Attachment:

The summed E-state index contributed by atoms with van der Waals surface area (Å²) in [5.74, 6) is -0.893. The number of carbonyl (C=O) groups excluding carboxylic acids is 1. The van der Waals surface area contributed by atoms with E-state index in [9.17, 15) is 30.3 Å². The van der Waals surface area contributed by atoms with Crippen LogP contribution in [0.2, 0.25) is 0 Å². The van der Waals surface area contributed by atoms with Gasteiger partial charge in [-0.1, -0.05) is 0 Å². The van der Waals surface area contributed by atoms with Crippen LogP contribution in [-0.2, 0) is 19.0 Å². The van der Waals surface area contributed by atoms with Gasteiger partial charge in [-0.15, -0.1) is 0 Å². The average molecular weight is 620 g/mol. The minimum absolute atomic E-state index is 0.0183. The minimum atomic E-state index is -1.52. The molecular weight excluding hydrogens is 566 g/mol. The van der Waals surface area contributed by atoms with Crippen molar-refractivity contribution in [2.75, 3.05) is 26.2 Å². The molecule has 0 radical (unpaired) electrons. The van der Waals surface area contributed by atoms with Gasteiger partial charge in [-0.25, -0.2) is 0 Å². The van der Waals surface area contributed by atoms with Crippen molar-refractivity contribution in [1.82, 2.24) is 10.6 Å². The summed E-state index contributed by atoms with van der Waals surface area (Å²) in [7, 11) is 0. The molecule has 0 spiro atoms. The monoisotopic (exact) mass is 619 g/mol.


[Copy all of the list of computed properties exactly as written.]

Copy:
The summed E-state index contributed by atoms with van der Waals surface area (Å²) in [5.74, 6) is -0.893. The number of carbonyl (C=O) groups excluding carboxylic acids is 1. The van der Waals surface area contributed by atoms with E-state index in [9.17, 15) is 30.3 Å². The van der Waals surface area contributed by atoms with Crippen LogP contribution in [0.2, 0.25) is 0 Å². The van der Waals surface area contributed by atoms with Gasteiger partial charge in [-0.1, -0.05) is 0 Å². The van der Waals surface area contributed by atoms with Crippen LogP contribution in [-0.2, 0) is 19.0 Å². The van der Waals surface area contributed by atoms with Gasteiger partial charge in [-0.15, -0.1) is 0 Å². The average molecular weight is 620 g/mol. The minimum absolute atomic E-state index is 0.0183. The minimum atomic E-state index is -1.52. The molecular weight excluding hydrogens is 566 g/mol. The van der Waals surface area contributed by atoms with Crippen molar-refractivity contribution in [2.75, 3.05) is 26.2 Å². The molecule has 0 radical (unpaired) electrons. The van der Waals surface area contributed by atoms with Gasteiger partial charge in [-0.25, -0.2) is 0 Å². The van der Waals surface area contributed by atoms with Crippen molar-refractivity contribution in [1.82, 2.24) is 10.6 Å². The summed E-state index contributed by atoms with van der Waals surface area (Å²) in [7, 11) is 0. The molecule has 0 spiro atoms. The monoisotopic (exact) mass is 619 g/mol.